“Art allows for ease.” –Lisa Miles
The lack of a mental health act in the Philippines says a lot about how we look down on the importance of one’s mental health. Although an act was passed on the senate on the year 2014, it is not a law until now. The good thing however, is that there are online communities like Silakbo PH which takes action by informing the public about mental health issues.
Silakbo PH, founded by Rissa Coronel was once called Subjunctive Mood Swings on Facebook. Rissa shared that the idea of putting up the page just came last year when she felt like she had nothing to do because her graduation is just around the corner. She wanted to come up with a project filled with passion that she would be able to sustain as time goes by. As a result, the page was the birth of her love for art and her enthusiasm for mental health advocacy.
“We didn’t have anything mental-health specific here, so I decided to go for it. I know many people who cope via creative means, and I thought, maybe I could channel that: feature their art and give them a place to raise awareness,” Rissa explained.
For today’s generation, the page serves as a little online space where they can fully express themselves without anyone judging them. Silakbo PH caters to different people who chooses to share their art, may it be a painting, a literary piece, a short video or a song, that represents what they are feeling right at the moment. Silakbo, from its Filipino translation meaning the sudden rush of emotions, accepts art pieces from people who suffer from mental illnesses and who choose to cope with what they are going through.
Rissa, a psychology major graduate, stated that self expression was proven to be one of the most effective ways of nurturing one’s mental health. In fact, in her counselling class, they were taught that art therapy was a legitimate means of cultivating mental health, regardless of whether a person is mentally ill or not. She added that the contributors would often feel a sense of purpose when they create something out of what they are dealing with. The enjoyment and purpose someone felt by doing something they love add up to the things that they would look forward every day, helping them cope with their mental illnesses.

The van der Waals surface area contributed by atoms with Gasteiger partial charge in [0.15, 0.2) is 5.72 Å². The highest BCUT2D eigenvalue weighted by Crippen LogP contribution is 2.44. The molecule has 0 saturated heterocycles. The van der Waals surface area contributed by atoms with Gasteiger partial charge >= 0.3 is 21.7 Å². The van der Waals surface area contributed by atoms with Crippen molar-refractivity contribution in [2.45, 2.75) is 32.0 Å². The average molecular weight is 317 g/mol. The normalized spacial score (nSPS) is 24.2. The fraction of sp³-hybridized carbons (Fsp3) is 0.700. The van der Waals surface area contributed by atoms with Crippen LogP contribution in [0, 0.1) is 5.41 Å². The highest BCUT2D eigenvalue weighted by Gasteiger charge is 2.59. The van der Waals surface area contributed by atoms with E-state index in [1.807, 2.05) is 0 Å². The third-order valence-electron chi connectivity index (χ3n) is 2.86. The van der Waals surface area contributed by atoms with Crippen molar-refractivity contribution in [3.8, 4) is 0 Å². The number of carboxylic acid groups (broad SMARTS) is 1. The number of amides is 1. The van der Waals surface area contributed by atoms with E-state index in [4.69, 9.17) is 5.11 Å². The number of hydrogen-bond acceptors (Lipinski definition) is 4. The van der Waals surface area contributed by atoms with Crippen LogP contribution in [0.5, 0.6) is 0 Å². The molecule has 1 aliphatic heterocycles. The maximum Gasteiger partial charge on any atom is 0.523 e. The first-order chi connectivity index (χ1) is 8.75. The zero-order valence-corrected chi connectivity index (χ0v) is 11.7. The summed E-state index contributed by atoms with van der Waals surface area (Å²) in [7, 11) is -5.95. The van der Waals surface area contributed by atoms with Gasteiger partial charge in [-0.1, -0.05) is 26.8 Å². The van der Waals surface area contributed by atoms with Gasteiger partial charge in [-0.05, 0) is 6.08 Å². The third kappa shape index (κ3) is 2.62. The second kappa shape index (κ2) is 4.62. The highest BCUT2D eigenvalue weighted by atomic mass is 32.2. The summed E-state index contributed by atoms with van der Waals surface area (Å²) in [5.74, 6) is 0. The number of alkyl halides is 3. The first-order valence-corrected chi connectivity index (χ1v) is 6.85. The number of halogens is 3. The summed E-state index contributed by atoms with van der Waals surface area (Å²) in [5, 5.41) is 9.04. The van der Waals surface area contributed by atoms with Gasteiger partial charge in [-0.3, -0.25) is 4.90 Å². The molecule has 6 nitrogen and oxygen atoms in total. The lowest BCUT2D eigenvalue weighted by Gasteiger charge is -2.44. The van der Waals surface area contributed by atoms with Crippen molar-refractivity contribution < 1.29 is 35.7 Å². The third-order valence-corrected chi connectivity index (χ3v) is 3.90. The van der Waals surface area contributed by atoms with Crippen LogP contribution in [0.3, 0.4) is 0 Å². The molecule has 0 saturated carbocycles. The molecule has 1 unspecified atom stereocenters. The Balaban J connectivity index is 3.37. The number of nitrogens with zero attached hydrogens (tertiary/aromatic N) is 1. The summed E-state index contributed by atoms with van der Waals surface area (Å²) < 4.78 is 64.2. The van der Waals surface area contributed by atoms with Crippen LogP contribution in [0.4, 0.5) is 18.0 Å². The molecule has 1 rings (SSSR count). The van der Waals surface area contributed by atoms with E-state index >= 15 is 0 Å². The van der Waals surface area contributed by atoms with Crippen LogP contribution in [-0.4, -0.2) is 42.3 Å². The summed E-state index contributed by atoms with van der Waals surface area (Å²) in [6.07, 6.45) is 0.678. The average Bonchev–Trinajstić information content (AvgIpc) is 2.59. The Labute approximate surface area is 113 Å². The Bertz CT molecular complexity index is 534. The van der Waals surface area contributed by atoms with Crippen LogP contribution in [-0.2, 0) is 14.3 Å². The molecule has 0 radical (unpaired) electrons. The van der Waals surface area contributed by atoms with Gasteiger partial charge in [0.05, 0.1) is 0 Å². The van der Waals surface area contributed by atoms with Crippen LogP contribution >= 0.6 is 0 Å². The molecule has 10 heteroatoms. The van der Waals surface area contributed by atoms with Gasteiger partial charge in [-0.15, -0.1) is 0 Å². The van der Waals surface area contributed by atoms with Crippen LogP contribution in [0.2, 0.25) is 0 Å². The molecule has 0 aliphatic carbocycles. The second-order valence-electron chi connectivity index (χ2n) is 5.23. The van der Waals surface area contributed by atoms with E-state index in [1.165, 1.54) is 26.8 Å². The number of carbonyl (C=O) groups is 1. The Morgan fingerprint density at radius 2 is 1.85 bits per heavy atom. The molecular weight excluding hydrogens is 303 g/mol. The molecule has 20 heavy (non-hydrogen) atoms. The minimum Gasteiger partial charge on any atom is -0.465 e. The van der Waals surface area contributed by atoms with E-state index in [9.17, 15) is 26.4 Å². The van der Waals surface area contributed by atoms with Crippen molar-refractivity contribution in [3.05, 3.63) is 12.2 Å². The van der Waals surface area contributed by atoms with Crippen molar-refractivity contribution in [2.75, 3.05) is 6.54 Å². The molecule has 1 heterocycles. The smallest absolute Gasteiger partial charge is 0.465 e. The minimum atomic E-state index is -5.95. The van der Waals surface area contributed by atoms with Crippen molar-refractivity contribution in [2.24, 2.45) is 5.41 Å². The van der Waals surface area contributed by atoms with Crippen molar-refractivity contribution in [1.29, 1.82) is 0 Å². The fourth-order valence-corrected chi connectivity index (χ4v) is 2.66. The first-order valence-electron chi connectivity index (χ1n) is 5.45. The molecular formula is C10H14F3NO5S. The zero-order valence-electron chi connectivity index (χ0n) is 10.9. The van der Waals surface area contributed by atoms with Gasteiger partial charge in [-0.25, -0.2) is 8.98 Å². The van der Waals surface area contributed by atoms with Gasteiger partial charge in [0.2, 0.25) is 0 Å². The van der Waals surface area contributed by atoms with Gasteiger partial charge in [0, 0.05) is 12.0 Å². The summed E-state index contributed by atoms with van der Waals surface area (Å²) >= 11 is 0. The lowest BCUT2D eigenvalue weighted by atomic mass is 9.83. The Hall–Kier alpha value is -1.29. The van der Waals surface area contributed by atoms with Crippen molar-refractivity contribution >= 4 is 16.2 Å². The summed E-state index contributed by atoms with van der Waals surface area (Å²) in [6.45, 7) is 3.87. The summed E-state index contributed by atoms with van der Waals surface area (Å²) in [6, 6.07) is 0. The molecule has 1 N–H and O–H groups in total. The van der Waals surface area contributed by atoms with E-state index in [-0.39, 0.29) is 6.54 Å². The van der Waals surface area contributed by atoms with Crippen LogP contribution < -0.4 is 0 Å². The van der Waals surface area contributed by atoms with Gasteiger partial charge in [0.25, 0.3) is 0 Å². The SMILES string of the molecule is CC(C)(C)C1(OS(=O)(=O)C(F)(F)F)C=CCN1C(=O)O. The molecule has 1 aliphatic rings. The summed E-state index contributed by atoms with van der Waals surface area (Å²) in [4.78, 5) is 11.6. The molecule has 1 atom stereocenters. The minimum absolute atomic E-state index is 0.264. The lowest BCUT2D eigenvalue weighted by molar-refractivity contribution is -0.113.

Furthermore, she also stated that the purpose of the page was to make people feel that their feelings are always valid in spite of what others say about it. It was created to let people know that their past or their illness does not define who they are. Silakbo aims to uplift people with mental health disorders by sharing and connecting with other people suffering from it through art.
Although Rissa’s efforts had been paying off with the good response on the page, she admitted that there is still so much work to do on breaking the stigma surrounding mental health patients.
“I don’t expect to change the discussion in the entire Philippines, not by a long shot. People look down on those with mental health problems. Outside safe spaces, people use otis and abnoy as slurs. People invalidate others’ feelings all the time. It doesn’t stop me from trying on my corner of the internet,” Rissa ended.
However, as long as the page is running, the hope it gives to the public would certainly reach a wider range of people, whether they suffer from a mental illness or they’ve lost a loved one because of it. As long as there are people who are passionate about educating the people on the importance of mental health, everyone would cling to the thought that someday, people would be more open to seek help and talk about what they are going through.
In case, you need something to get you through today, as Silakbo PH would say it, ‘You and your story are stronger than you think.’